Beiker Graterol remains the only Tigers pitcher to appear in just one game for Detroit and give up more than two home runs

Beiker Graterol might have drawn the toughest assignment for a major-league debut in Tigers history.

After Bryce Florie went on the disabled list, the Tigers turned to Graterol, a 24-year-old right-hander from Venezuela, to start against the defending World Series champion New York Yankees in the home opener at Yankee Stadium in New York.

It was April 9, 1999, and history filled the stadium. They raised the banner to commemorate the 1998 World Series title. Hall-of-Fame catcher Yogi Berra threw out the first ball, and there was a pre-game moment of silence for one of the greatest Yankees of them all – Joe DiMaggio, who died a month earlier. Basketball great Michael Jordan was there, as was former New York Jets quarterback Joe Namath, And, of course, Mayor Rudy Guiliani was on hand.

And then, to make matters worse, star pitcher David Cone was on the mound for the Yankees, and the weather was terrible. The game began in a steady rain, and it was chilly. Yankees second baseman Chuck Knoblauch had his throwing hand inside his uniform to keep it dry and warm in the first inning.

Welcome to the major leagues, Beiker Graterol. In the Tigers’ pregame telecast, analyst and former Tigers great Kirk Gibson called it “a reverse lock.”

“You wouldn’t think Beiker Graterol would line up too well against David Cone,” Gibson said. “The good thing is the Yankees haven’t seen him, either, so maybe Beiker Graterol will have an Opening Day in Yankee Stadium that he will never forget.”

Play-by-play man Josh Lewin said, “The mismatch really does sort of jump out at you. It’s kind of a Julia Roberts-Lyle Lovitt thing.”

After all the festivities and the Tigers failing to score in the top of the first inning, Graterol, who threw a four-seam fastball, a splitter and a slider, came out throwing strikes with catcher Brad Ausmus behind the plate. Knoblauch, the lead-off man, took two called strikes before he flied out to center. Graterol then retired future Hall-of-Famer Derek Jeter on a grounder to first. After walking Paul O’Neill, Graterol struck out Bernie Williams, the American League batting champion in 1998.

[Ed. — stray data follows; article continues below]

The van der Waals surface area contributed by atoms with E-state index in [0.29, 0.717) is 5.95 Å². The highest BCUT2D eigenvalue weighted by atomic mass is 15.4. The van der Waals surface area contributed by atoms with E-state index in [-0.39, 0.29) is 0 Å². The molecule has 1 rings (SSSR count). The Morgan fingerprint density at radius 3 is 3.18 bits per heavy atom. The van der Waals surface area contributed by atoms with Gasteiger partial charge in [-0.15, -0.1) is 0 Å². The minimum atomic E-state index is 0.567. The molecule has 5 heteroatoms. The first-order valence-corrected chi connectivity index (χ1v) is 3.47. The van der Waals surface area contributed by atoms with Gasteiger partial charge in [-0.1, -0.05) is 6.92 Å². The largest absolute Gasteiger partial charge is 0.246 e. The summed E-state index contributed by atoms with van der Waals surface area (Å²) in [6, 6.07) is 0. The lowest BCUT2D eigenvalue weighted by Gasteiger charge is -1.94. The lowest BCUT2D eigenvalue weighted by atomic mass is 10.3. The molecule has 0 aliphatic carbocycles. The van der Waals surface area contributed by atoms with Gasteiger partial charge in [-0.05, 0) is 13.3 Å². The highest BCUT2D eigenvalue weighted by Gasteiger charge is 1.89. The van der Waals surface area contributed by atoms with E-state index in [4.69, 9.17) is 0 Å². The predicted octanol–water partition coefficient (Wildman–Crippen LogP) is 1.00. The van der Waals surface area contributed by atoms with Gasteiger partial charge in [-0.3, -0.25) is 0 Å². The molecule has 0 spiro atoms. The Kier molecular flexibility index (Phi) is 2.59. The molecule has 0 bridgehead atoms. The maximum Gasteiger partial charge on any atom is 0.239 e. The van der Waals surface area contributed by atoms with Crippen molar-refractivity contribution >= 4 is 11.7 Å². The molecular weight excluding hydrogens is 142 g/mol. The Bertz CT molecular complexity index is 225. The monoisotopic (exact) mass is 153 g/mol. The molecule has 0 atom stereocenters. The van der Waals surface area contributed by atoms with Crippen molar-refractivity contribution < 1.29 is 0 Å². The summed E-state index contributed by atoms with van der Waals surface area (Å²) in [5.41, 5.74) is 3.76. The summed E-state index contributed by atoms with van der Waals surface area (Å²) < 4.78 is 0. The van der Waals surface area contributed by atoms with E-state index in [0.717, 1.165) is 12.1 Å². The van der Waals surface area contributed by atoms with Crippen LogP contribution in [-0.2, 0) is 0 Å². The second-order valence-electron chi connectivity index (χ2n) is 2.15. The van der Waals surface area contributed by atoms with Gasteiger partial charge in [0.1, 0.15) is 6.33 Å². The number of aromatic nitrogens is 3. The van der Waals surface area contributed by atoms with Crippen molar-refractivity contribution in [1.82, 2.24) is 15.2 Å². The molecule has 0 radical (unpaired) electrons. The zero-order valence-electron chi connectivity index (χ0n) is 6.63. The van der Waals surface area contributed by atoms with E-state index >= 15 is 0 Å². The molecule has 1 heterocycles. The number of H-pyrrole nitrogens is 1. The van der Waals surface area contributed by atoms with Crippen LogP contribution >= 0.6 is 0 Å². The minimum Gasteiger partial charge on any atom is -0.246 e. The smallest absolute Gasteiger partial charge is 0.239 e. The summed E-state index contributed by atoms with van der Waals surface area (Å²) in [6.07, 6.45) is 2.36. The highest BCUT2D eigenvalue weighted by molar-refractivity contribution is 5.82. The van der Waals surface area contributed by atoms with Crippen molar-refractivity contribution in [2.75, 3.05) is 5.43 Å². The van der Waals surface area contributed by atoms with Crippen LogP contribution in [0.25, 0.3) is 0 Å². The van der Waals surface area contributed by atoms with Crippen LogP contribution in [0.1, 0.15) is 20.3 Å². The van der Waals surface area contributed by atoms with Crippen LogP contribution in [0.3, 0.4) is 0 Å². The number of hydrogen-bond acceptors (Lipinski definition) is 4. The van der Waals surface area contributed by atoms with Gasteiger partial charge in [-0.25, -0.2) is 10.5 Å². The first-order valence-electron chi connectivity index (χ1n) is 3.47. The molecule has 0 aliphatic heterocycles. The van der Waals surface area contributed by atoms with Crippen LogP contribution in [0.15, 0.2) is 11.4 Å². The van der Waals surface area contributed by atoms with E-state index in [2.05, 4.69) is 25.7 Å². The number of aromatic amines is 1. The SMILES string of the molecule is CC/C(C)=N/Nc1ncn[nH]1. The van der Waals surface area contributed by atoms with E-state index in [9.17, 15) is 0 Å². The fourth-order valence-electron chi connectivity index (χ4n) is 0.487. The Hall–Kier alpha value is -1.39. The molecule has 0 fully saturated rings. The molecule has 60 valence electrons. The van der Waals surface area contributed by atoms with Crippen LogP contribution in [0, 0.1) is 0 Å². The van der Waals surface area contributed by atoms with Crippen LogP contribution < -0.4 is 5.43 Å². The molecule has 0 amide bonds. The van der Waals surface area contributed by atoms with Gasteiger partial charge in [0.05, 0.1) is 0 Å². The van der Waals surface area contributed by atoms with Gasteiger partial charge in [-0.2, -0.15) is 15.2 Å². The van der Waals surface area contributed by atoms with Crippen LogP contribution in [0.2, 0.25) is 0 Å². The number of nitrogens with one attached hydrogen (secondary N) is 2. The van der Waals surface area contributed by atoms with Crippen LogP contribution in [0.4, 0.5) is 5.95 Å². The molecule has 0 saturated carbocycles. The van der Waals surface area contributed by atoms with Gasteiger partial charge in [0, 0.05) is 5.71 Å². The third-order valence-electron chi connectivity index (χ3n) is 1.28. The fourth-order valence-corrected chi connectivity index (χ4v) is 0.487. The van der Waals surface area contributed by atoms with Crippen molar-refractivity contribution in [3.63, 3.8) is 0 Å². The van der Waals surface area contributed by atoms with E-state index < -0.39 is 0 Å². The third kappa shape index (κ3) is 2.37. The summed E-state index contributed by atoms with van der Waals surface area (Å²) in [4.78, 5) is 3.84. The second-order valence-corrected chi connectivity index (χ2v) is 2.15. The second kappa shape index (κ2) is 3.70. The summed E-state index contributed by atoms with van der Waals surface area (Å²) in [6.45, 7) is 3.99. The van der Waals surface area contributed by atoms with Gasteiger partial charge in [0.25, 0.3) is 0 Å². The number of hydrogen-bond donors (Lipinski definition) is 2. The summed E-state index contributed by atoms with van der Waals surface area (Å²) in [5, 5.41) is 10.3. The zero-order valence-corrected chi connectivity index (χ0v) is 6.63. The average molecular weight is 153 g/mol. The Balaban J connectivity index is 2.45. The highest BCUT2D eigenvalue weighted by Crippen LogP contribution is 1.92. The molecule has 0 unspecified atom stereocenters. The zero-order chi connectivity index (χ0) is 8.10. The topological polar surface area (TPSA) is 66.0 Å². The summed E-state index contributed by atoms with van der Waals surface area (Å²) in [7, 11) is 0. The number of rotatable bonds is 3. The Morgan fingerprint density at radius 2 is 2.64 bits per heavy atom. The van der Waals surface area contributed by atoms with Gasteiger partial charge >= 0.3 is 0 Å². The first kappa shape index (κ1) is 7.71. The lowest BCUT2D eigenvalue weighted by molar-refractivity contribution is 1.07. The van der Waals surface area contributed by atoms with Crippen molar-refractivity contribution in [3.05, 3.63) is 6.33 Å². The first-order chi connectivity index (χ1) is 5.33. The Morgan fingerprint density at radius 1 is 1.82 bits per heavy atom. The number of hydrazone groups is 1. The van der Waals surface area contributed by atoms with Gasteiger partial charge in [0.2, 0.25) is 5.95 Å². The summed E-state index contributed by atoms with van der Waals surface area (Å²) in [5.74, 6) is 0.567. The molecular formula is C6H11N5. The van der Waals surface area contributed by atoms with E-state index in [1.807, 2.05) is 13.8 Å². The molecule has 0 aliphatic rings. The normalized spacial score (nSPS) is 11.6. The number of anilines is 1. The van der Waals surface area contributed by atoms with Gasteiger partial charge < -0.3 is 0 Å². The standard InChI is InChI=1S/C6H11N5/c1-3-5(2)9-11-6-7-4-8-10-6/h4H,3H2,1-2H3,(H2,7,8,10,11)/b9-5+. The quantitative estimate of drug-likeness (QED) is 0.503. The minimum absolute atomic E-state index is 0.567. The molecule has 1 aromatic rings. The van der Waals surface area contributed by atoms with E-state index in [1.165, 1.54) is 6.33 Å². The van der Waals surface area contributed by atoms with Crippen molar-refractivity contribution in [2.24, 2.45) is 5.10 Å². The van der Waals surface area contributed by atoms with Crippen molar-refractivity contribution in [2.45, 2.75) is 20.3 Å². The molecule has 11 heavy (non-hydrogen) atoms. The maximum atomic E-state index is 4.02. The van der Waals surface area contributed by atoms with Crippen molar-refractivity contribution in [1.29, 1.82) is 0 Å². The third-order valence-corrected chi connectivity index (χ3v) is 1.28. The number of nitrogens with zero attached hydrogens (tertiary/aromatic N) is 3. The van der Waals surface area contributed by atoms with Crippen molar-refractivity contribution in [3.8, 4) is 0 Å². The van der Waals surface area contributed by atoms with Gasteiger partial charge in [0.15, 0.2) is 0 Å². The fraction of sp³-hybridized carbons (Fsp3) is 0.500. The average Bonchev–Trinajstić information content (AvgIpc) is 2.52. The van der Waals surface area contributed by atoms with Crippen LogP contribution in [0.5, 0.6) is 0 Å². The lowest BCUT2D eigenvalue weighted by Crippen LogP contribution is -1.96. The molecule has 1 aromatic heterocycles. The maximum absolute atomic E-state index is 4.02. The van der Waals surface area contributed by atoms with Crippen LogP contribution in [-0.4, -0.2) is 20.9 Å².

That was as good as it got. Tino Martinez hit a solo homer and Scott Brosius belted a two-run shot in the second inning, and Chili Davis hit a grand slam in the third. Graterol retired the Yankees in order in the fourth, but his day was done. The last batter he faced was Jeter, who flied out to right in that at-bat and was 0-for-2 with a walk against Graterol, who was left with a 15.75 ERA and a 2.000 WHIP in four innings.

Through the 2019 season, Graterol remained the only Tigers pitcher to appear in just one game for the franchise and allow three home runs. Two other pitchers, Gene Host in 1956 and Kevin Whalen in 2014, each gave up two home runs in their only game for the Tigers.

Graterol returned to the Toledo Mud Hens of the Class AAA International League and went 3-9 with a 5.83 ERA. The following season, Graterol pitched in the Mexican League. Fittingly, he played for the Mexico City Tigres.

“D” Tales: Beiker Graterol was the first pitcher to make his major-league debut as a starting pitcher against the Yankees in the home opener at Yankee Stadium since 1967. That was a lot different than the one in 1999.

That pitcher was Billy Rohr of the Boston Red Sox, and he took a no-hit bid into the ninth inning. After he retired Tom Tresh and Joe Pepitone, Elston Howard ruined the no-hit bid with a single to right. Rohr finished with a one-hit shutout in a 3-0 victory. It was the first of three career wins for Rohr, who finished his major-league career with a 3-3 record and a 5.64 ERA. It also was the only shutout of his career.

Howard, the American League MVP in 1963, was traded to the Red Sox four months later.

 

This entry was posted in Detroit Tigers, MLB, Tale of the Tigers and tagged . Bookmark the permalink.

Leave a Reply

Fill in your details below or click an icon to log in:

WordPress.com Logo

You are commenting using your WordPress.com account. Log Out /  Change )

Google photo

You are commenting using your Google account. Log Out /  Change )

Twitter picture

You are commenting using your Twitter account. Log Out /  Change )

Facebook photo

You are commenting using your Facebook account. Log Out /  Change )

Connecting to %s